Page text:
Hijackers crashed Flight 11 into the North Tower of the World Trade Center at 8:46 a.m. New York time. That’s 2:46 a.m. Hawaii time. I would not even be aware of what was happening until about five hours later.
I remember sitting in the car while my mom drove my brother and I to school the day the planes hit the Twin Towers. I remember hearing President George W. Bush’s voice on the radio and trying to ask my mom what was going on, but she didn’t answer.
I remember that she called my dad, who no doubt was watching what had happened hours earlier in New York, and the aftermath that ensued.
I remember that not many people stayed out to play on the playground before school started that morning. A group of us were huddled in a classroom, talking about what had happened.
Whispers of “We were bombed!” filled the halls.
I’m not sure you can quite wrap your head around the images you saw through the media as an elementary school student. I was only 10 years old. I remember wondering if we would be safe at school that day, and I remember feeling truly unsafe when I heard the speculation that terrorists planned this attack — they planned it down to the date they would do it — a date with significance, a date that represented the numbers we all learned to call during an emergency.
How could anyone do something like this?
As a budding journalist, the day would continue to bring great significance to my studies — especially in ethics with the photo of “The Falling Man,” a photo that depicts the last moments of a man who jumped from the tower, most likely because he was trapped on one of the upper floors or to escape the smoke. At least 200 people fell or jumped to their deaths that day.
I can’t imagine looking at this picture, wondering if it was one of my loved ones.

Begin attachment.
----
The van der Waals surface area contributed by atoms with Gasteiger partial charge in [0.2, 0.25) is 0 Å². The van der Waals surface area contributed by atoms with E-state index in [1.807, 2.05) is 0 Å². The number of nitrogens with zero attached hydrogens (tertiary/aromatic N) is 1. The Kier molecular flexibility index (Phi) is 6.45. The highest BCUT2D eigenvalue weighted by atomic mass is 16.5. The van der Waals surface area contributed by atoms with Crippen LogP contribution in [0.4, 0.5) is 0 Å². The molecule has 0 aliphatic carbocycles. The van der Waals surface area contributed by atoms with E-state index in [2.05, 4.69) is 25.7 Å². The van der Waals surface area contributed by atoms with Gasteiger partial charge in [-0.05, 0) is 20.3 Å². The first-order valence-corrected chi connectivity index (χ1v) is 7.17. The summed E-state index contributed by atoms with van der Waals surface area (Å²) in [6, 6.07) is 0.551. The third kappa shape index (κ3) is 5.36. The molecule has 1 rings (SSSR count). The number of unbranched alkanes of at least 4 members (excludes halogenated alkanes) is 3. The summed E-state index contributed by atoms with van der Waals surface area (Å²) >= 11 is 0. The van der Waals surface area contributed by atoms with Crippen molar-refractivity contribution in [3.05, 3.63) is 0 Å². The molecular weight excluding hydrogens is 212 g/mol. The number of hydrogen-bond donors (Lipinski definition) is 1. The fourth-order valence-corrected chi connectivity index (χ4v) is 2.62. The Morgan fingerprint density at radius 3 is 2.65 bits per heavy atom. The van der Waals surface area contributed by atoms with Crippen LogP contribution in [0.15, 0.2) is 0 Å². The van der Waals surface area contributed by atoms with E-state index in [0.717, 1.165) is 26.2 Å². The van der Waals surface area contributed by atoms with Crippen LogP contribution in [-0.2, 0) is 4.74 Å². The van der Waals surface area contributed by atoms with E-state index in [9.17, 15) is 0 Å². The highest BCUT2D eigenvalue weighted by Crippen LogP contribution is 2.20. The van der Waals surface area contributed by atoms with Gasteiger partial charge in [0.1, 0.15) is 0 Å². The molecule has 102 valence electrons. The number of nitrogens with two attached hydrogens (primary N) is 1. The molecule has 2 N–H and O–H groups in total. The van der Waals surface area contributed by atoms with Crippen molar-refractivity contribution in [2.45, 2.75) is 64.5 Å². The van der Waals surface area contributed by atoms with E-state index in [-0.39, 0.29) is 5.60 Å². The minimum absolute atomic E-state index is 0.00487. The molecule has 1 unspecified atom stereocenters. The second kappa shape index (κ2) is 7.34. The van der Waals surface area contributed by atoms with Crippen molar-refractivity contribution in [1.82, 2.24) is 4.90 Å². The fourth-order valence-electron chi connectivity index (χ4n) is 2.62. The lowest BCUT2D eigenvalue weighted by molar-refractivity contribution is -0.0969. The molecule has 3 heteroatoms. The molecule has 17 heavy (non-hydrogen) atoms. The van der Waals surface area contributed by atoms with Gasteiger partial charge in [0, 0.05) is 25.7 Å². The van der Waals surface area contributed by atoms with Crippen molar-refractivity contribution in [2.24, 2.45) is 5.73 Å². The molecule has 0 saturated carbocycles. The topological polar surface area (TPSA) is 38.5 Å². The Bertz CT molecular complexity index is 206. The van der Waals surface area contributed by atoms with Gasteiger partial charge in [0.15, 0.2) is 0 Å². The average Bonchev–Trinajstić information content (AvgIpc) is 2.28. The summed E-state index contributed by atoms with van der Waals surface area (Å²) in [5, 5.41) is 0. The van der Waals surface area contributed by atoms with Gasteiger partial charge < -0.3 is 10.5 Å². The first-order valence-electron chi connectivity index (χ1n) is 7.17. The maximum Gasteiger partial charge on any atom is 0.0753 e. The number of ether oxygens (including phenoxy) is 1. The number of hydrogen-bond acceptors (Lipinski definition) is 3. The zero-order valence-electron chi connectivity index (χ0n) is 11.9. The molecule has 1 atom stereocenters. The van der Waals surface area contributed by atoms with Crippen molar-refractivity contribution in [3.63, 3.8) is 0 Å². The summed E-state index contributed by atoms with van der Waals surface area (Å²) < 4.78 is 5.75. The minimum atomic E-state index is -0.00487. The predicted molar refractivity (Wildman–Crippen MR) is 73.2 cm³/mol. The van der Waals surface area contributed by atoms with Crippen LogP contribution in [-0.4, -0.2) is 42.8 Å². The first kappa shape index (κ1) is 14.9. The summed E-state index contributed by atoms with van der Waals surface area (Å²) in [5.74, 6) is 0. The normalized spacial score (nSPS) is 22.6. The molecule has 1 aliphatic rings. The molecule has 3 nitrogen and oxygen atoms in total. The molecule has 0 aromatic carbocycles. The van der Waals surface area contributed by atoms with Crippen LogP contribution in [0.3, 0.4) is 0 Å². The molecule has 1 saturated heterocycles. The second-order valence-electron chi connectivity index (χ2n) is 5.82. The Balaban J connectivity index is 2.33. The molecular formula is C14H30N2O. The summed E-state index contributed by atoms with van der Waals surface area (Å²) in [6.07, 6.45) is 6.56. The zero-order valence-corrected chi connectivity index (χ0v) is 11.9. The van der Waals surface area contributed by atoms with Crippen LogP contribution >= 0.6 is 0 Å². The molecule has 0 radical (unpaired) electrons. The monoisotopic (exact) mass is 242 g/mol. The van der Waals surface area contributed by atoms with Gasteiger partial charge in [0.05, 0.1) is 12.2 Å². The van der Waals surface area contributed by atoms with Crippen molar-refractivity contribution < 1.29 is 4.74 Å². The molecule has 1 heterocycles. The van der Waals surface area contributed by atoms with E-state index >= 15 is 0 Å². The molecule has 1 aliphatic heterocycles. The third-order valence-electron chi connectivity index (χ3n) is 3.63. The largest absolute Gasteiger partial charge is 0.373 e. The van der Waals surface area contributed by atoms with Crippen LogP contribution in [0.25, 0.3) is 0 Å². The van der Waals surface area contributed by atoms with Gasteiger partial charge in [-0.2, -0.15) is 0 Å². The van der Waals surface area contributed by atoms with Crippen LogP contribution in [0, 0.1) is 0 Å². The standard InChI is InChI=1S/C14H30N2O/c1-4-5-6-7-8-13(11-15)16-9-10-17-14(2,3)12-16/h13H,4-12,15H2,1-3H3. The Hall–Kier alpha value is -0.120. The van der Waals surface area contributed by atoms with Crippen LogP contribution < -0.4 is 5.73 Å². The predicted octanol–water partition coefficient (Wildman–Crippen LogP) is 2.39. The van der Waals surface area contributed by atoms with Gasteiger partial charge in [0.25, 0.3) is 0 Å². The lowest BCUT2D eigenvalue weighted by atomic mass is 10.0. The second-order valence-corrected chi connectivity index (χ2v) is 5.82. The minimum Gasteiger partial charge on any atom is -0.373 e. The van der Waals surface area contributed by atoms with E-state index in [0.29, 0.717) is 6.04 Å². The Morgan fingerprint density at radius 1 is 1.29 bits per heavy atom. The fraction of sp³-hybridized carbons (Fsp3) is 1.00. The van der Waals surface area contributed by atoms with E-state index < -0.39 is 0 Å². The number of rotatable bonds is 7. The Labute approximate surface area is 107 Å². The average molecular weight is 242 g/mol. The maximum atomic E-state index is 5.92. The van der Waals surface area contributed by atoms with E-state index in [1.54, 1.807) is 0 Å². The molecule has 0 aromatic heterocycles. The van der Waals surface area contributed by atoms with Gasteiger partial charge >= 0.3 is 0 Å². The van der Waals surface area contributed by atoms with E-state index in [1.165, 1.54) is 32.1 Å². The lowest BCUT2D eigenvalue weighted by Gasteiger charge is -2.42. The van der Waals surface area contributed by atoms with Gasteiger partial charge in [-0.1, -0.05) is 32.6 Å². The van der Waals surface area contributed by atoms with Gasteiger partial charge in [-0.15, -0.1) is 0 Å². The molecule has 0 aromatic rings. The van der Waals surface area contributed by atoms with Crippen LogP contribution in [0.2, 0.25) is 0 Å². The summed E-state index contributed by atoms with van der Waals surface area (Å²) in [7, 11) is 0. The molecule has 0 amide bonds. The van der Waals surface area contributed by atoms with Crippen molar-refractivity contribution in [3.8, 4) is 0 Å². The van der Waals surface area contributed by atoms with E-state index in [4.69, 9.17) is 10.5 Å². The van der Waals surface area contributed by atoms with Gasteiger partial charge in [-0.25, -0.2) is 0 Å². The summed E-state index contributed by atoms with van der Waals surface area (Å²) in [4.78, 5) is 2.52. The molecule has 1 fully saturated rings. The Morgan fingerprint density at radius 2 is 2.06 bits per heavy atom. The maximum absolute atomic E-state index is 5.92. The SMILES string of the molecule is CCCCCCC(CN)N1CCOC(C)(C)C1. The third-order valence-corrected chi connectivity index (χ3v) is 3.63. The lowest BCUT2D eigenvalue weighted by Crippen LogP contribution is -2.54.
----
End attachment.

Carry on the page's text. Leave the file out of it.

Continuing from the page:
It was a struggle for me to decide if I was going to write a post about the tragedy that is September 11, 2001 — mainly because I don’t want an event to hold so much power over our country. But it’s something that needs to be remembered. It’s something that brought the country together — something that made my family show support in little ways like placing an American flag decal on the back of our CRV.
My co-worker Ian Scheuring wrote a very powerful blog post on the importance of remembering this national tragedy, and it convinced me to break my silence on the matter.
Have you ever read the timeline of events that happened on September 11, 2001? It’s startling to have it all laid out right in front of you. Read it here in the interactive timeline on the 9/11 Memorial website.
What really gets me is the section from 9:57 a.m. where it says that “Thirteen of Flight 93’s 40 passengers and crew managed to alert loved ones and authorities to the plane’s hijacking.” The power of people willing to fight back is inspiring. But I also cringe at the thought of how many emotional messages were the final words family members and friends would ever hear.
I remember coming home to find my dad watching the news. For the first time I saw on the screen the footage of the towers going down. I asked him if the people were going to be alright. It must have been hard to answer that question as a father of a young child.